Santa goes by many names – Santa Claus, St. Nick, Kris Kringle, or Father Christmas. He lives at the North Pole, where he also has a toy workshop. He keeps an eye on children around the world and he knows if they’ve been naughty or nice! Just before Christmas, children can write letters to Santa asking for specific toys for Christmas. On Christmas Eve, Santa loads up his sleigh with a sack full of toys. His sleigh is pulled by 9 reindeer (including Rudolph with his bright red nose!) and he flies through the air from rooftop to rooftop to deliver all the toys. At each house he quietly slides down the chimney and puts the gifts under the Christmas Tree before going back up the chimney and on to the next house!
If Christmas is about celebrating the birth of Christ (as I explained in another article), how did this legend of Santa develop at the same time? To discover the answer to this question, we must take a trip through time, because he is a combination of many different historical characters…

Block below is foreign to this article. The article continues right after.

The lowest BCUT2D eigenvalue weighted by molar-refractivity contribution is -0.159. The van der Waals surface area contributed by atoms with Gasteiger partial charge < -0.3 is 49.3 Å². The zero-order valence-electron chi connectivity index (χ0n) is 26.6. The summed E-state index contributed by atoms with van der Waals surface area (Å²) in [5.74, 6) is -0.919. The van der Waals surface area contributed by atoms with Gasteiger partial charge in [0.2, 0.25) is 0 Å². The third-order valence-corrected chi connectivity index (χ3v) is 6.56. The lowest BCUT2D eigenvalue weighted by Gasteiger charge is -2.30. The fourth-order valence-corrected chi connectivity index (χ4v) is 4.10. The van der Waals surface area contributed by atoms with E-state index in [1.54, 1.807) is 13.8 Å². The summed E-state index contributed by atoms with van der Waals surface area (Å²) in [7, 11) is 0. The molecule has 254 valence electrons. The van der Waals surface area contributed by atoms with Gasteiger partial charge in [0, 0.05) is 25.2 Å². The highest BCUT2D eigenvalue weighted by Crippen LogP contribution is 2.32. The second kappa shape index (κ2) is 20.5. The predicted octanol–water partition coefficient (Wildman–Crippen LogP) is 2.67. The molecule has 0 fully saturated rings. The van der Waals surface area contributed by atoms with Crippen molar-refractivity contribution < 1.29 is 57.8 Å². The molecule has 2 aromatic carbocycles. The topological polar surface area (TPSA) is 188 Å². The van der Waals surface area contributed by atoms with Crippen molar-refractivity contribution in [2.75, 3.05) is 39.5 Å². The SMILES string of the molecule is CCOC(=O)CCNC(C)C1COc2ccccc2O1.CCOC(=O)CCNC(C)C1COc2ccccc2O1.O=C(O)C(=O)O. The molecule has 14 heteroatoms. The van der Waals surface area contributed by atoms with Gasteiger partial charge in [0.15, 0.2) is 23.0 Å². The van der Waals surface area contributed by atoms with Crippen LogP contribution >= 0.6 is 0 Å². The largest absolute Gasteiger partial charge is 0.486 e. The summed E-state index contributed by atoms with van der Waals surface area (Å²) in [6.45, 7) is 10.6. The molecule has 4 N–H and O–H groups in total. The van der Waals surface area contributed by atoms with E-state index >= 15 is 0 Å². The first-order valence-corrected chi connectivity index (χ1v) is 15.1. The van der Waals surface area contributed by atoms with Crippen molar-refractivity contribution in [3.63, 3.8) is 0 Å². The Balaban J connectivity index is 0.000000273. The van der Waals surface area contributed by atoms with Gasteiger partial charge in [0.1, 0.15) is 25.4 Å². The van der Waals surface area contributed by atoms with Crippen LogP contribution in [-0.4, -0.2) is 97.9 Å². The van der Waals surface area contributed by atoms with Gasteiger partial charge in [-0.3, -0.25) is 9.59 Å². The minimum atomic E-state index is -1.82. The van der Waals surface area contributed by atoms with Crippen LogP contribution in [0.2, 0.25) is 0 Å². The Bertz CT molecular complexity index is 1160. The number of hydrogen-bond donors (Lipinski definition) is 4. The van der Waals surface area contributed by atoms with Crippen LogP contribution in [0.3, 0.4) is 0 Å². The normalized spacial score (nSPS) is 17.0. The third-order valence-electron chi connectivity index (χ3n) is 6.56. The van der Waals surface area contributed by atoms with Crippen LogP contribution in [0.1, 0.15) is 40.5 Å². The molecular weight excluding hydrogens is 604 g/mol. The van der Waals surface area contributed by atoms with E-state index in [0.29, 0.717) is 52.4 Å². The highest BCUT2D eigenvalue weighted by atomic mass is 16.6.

Let’s start by taking a look at St. Nicholas. Nicholas lived over 1600 years ago in a town called Mira (an ancient town in what is now Turkey). He was orphaned at a young age and used the inheritance his parents left him to help people in need. He was a kind, selfless and generous man who dedicated his life to serving God and was later made a Bishop. He often went out at nights taking presents to the needy, especially children, paying special attention to orphans. He died on Dec 6th, 343 A.D. All over Europe, Dec 6th is still celebrated as St. Nicholas Day. On St. Nicholas Eve (Dec 5th), St. Nicholas still leaves small treats for children in their shoes! This is where the tradition of giving gifts to children near Christmas began.